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Thursday, March 17, 2016

How you and your spouse define intimacy makes a difference in your quest to attain it. 

I'm wrapping up my intimacy series today with a final look at the findings from my "What is Intimacy?" survey.

It seems every couple wants more intimacy, although a husband and wife may define it differently. I think that God hardwired each of us to desire intimacy. It's in our nature because it's in his nature, and we are made in his image. 

As I've said previously, I believe deep and abiding intimacy is the highest goal of every marriage.

See the end of this post for more on this fascinating study.

Hardwired for Intimacy

This innate need for intimacy is not just my personal opinion. I recently heard of a scientific study that followed the lives of 714 men for 75 years, starting in 1938, in an attempt to understand what makes for a happy, healthy life. Three keys to happiness, as reported in the study, were:
  • Close relationship with family and friends matter more than money or fame or high achievement (loneliness is toxic)
  • High quality relationships matter more than a large quantity of them
  • Stable, supportive marriages actually improve brain function and memory
In summary, close intimate relationships, including marriage, are the key to long term happiness and health.

The Differences

In my own, rather non-scientific survey, I asked people to define intimacy, then I asked them how satisfied they were with the intimacy in their marriage, as they had just defined it.

I'll preface these remarks with the admission that people's answers to those two questions don't provide enough insight into individual relationships to be able to understand all the underlying intimacy issues. However, it's easy to see that those who reported themselves as satisfied (either somewhat, mostly or completely) with the intimacy in their marriage and those who said they were dissatisfied (either somewhat, mostly or completely) differed most in their definition of intimacy in five areas:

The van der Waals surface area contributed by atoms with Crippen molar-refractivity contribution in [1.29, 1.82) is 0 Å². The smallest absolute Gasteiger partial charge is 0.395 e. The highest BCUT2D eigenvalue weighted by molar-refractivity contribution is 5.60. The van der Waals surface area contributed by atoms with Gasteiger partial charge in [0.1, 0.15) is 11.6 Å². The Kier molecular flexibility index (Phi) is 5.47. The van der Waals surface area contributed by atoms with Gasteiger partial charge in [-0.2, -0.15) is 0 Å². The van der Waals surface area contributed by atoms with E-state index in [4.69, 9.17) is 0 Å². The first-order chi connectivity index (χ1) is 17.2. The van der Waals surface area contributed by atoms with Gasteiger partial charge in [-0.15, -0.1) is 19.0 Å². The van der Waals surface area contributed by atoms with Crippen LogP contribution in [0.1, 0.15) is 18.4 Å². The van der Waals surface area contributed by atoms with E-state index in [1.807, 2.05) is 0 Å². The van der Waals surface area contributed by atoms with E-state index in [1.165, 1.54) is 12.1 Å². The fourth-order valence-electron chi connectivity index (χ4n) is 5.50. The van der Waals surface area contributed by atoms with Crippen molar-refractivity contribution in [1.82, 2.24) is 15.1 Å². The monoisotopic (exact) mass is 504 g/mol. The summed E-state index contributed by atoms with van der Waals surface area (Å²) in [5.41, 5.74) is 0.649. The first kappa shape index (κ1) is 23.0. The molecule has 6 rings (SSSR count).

Three keys to satisfaction

Lets look first at three significant areas where those who reported being most satisfied with the intimacy in their marriage differed in their description of intimacy from those who were less satisfied. (Where the blue bars in the chart are higher than the orange bars in the chart).

1) Oneness

In total, more than half of those who were satisfied with marital intimacy described it as including things like oneness, closeness and being connected at a deep level. They also frequently mentioned that this connection extends to physical, emotional and spiritual (see the next two difference). This compares to only one in three of those who were less satisfied with intimacy who included such descriptions.

Takeaway:  Intimacy is about connection.

2) Spiritual intimacy